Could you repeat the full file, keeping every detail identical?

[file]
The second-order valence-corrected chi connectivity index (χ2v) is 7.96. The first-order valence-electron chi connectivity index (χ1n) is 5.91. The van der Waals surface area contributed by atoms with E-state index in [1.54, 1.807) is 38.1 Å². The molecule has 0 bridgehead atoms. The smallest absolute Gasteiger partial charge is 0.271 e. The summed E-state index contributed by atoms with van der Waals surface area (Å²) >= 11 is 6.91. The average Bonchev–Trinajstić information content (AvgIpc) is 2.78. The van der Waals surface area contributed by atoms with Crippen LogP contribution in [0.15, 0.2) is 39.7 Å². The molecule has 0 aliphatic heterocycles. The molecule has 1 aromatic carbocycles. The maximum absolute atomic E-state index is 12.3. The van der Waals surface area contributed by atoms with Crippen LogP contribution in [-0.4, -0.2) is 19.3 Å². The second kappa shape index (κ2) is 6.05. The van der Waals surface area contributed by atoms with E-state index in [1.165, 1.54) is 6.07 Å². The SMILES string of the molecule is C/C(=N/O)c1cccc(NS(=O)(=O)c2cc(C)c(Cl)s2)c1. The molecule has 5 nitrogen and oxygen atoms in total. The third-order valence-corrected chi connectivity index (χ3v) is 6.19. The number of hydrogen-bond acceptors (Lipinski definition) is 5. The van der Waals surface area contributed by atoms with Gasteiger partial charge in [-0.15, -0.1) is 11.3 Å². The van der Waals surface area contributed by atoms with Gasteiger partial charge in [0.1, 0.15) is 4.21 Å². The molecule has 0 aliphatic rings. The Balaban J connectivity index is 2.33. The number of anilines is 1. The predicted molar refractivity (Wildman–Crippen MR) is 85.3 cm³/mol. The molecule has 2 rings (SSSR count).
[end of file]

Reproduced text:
The second-order valence-corrected chi connectivity index (χ2v) is 7.96. The first-order valence-electron chi connectivity index (χ1n) is 5.91. The van der Waals surface area contributed by atoms with E-state index in [1.54, 1.807) is 38.1 Å². The molecule has 0 bridgehead atoms. The smallest absolute Gasteiger partial charge is 0.271 e. The summed E-state index contributed by atoms with van der Waals surface area (Å²) >= 11 is 6.91. The average Bonchev–Trinajstić information content (AvgIpc) is 2.78. The van der Waals surface area contributed by atoms with Crippen LogP contribution in [0.15, 0.2) is 39.7 Å². The molecule has 0 aliphatic heterocycles. The molecule has 1 aromatic carbocycles. The maximum absolute atomic E-state index is 12.3. The van der Waals surface area contributed by atoms with Crippen LogP contribution in [-0.4, -0.2) is 19.3 Å². The second kappa shape index (κ2) is 6.05. The van der Waals surface area contributed by atoms with E-state index in [1.165, 1.54) is 6.07 Å². The SMILES string of the molecule is C/C(=N/O)c1cccc(NS(=O)(=O)c2cc(C)c(Cl)s2)c1. The molecule has 5 nitrogen and oxygen atoms in total. The third-order valence-corrected chi connectivity index (χ3v) is 6.19. The number of hydrogen-bond acceptors (Lipinski definition) is 5. The van der Waals surface area contributed by atoms with Gasteiger partial charge in [-0.15, -0.1) is 11.3 Å². The van der Waals surface area contributed by atoms with Gasteiger partial charge in [0.1, 0.15) is 4.21 Å². The molecule has 0 aliphatic rings. The Balaban J connectivity index is 2.33. The number of anilines is 1. The predicted molar refractivity (Wildman–Crippen MR) is 85.3 cm³/mol. The molecule has 2 rings (SSSR count).